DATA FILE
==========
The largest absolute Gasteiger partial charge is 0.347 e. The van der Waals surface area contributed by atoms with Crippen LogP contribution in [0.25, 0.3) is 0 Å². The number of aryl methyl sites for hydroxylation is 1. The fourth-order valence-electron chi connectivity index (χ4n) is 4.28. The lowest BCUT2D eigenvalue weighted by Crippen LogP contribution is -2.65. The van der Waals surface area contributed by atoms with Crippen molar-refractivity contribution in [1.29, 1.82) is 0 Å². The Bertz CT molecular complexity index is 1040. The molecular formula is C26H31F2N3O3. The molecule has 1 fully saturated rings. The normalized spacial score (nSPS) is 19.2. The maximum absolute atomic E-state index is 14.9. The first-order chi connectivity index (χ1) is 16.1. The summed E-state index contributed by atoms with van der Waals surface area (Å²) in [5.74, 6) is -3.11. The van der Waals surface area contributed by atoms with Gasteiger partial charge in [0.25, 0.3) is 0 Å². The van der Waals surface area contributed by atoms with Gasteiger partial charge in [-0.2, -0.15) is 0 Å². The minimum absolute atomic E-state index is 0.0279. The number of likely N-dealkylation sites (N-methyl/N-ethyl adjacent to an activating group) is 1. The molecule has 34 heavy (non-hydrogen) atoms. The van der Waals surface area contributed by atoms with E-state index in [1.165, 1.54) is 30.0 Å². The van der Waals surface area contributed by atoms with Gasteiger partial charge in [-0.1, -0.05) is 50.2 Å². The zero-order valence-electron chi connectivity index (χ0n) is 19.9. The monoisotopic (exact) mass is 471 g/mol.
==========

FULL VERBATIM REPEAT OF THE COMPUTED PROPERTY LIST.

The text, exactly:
The largest absolute Gasteiger partial charge is 0.347 e. The van der Waals surface area contributed by atoms with Crippen LogP contribution in [0.25, 0.3) is 0 Å². The number of aryl methyl sites for hydroxylation is 1. The fourth-order valence-electron chi connectivity index (χ4n) is 4.28. The lowest BCUT2D eigenvalue weighted by Crippen LogP contribution is -2.65. The van der Waals surface area contributed by atoms with Crippen molar-refractivity contribution in [1.29, 1.82) is 0 Å². The Bertz CT molecular complexity index is 1040. The molecular formula is C26H31F2N3O3. The molecule has 1 fully saturated rings. The normalized spacial score (nSPS) is 19.2. The maximum absolute atomic E-state index is 14.9. The first-order chi connectivity index (χ1) is 16.1. The summed E-state index contributed by atoms with van der Waals surface area (Å²) in [5.74, 6) is -3.11. The van der Waals surface area contributed by atoms with Gasteiger partial charge in [0.25, 0.3) is 0 Å². The van der Waals surface area contributed by atoms with Gasteiger partial charge in [-0.2, -0.15) is 0 Å². The minimum absolute atomic E-state index is 0.0279. The number of likely N-dealkylation sites (N-methyl/N-ethyl adjacent to an activating group) is 1. The molecule has 34 heavy (non-hydrogen) atoms. The van der Waals surface area contributed by atoms with E-state index in [1.165, 1.54) is 30.0 Å². The van der Waals surface area contributed by atoms with Gasteiger partial charge in [-0.1, -0.05) is 50.2 Å². The zero-order valence-electron chi connectivity index (χ0n) is 19.9. The monoisotopic (exact) mass is 471 g/mol.